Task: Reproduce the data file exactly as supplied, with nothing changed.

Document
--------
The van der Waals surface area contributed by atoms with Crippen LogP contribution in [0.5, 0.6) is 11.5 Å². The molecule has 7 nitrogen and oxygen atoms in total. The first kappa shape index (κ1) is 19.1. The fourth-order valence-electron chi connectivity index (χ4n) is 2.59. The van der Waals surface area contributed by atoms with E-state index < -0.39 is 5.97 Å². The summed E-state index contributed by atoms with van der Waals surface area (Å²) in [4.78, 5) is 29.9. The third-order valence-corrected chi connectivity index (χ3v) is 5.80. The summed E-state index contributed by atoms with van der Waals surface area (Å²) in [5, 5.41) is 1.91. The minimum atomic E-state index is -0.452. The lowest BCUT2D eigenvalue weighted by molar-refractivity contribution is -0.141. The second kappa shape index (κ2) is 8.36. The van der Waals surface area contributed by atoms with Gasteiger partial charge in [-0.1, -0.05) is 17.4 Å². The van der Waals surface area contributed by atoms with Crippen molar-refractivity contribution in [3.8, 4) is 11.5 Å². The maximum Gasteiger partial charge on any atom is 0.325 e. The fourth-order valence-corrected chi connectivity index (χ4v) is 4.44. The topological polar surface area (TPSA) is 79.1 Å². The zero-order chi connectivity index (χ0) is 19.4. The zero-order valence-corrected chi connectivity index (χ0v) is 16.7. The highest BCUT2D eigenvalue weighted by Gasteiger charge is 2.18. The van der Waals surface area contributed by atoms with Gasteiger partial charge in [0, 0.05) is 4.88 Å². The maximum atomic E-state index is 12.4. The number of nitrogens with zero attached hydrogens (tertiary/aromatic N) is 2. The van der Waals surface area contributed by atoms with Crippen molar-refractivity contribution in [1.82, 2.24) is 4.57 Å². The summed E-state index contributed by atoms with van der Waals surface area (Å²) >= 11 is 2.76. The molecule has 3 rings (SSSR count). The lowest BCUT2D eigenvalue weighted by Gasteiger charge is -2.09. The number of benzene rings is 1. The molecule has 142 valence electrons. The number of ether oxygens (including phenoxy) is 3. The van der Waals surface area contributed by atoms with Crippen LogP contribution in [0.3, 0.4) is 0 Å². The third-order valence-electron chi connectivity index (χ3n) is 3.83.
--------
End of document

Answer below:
The van der Waals surface area contributed by atoms with Crippen LogP contribution in [0.5, 0.6) is 11.5 Å². The molecule has 7 nitrogen and oxygen atoms in total. The first kappa shape index (κ1) is 19.1. The fourth-order valence-electron chi connectivity index (χ4n) is 2.59. The van der Waals surface area contributed by atoms with E-state index < -0.39 is 5.97 Å². The summed E-state index contributed by atoms with van der Waals surface area (Å²) in [4.78, 5) is 29.9. The third-order valence-corrected chi connectivity index (χ3v) is 5.80. The summed E-state index contributed by atoms with van der Waals surface area (Å²) in [5, 5.41) is 1.91. The minimum atomic E-state index is -0.452. The lowest BCUT2D eigenvalue weighted by molar-refractivity contribution is -0.141. The second kappa shape index (κ2) is 8.36. The van der Waals surface area contributed by atoms with Gasteiger partial charge in [-0.1, -0.05) is 17.4 Å². The van der Waals surface area contributed by atoms with Crippen molar-refractivity contribution in [3.8, 4) is 11.5 Å². The maximum Gasteiger partial charge on any atom is 0.325 e. The fourth-order valence-corrected chi connectivity index (χ4v) is 4.44. The topological polar surface area (TPSA) is 79.1 Å². The zero-order chi connectivity index (χ0) is 19.4. The zero-order valence-corrected chi connectivity index (χ0v) is 16.7. The highest BCUT2D eigenvalue weighted by Gasteiger charge is 2.18. The van der Waals surface area contributed by atoms with Gasteiger partial charge in [0, 0.05) is 4.88 Å². The maximum atomic E-state index is 12.4. The number of nitrogens with zero attached hydrogens (tertiary/aromatic N) is 2. The van der Waals surface area contributed by atoms with Crippen molar-refractivity contribution in [1.82, 2.24) is 4.57 Å². The summed E-state index contributed by atoms with van der Waals surface area (Å²) >= 11 is 2.76. The molecule has 3 rings (SSSR count). The lowest BCUT2D eigenvalue weighted by Gasteiger charge is -2.09. The number of benzene rings is 1. The molecule has 142 valence electrons. The number of ether oxygens (including phenoxy) is 3. The van der Waals surface area contributed by atoms with Crippen LogP contribution in [0.3, 0.4) is 0 Å². The third-order valence-electron chi connectivity index (χ3n) is 3.83.